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Citations & Avoiding Plagiarism

How to cite sources using MLA, APA or Chicago. Also has resources for understanding and avoiding plagiarism.

Why Cite?

Why do you cite?


Shows your work. 

  • Your readers can track down the same sources you used for further exploration.
  • Your instructors see that you have met their research requirements.

Give credit where credit is due. 

  • It shows that you are an ethical user of information and acknowledges the work of others.
  • This means not just text, but also images or other creative forms of information.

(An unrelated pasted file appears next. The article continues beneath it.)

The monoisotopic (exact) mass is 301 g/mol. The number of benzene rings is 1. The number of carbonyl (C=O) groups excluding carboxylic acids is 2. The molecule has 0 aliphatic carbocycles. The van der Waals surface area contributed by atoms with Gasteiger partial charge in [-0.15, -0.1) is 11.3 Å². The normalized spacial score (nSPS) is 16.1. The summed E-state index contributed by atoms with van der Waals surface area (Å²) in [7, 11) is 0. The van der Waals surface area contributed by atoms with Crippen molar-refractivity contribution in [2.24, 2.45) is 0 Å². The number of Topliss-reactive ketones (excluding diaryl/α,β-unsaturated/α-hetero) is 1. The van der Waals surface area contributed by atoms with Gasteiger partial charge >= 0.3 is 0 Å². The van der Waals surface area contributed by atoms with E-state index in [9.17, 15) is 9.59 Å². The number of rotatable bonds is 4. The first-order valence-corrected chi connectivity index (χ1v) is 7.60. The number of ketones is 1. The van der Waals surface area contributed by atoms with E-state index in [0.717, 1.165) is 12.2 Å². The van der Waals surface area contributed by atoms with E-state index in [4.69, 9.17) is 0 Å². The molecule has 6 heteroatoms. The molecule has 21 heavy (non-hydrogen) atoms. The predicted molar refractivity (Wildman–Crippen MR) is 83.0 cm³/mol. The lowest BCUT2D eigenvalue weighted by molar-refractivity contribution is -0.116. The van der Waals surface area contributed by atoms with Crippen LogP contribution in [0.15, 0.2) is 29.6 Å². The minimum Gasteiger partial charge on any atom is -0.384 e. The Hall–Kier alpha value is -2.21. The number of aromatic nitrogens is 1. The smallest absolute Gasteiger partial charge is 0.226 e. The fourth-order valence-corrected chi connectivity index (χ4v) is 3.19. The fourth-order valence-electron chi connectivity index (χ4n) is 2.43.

Avoid plagiarism.  

  • Plagiarism is stealing and passing off the ideas or words of another person's as your own.  


Why are citations so specific?

Consistency makes it easier for readers to understand where you found your research.

Think of it like addressing an envelope.  Everyone follows the same format when addressing an envelope because it makes it easier for people to deliver it properly.


Identifies the exact source in the specific format you (the researcher) saw it.

Sources can change slightly (or dramatically) anytime it is republished. Readers want to know exactly which version the writer used. 

Plagiarism Tutorial & Certification Test (Indiana U)

Plagiarism Tutorials

An animated interactive tutorial; Click on the picture to begin.

Your best defense against plagiarism - constant vigilance and a good handbook like Little Seagull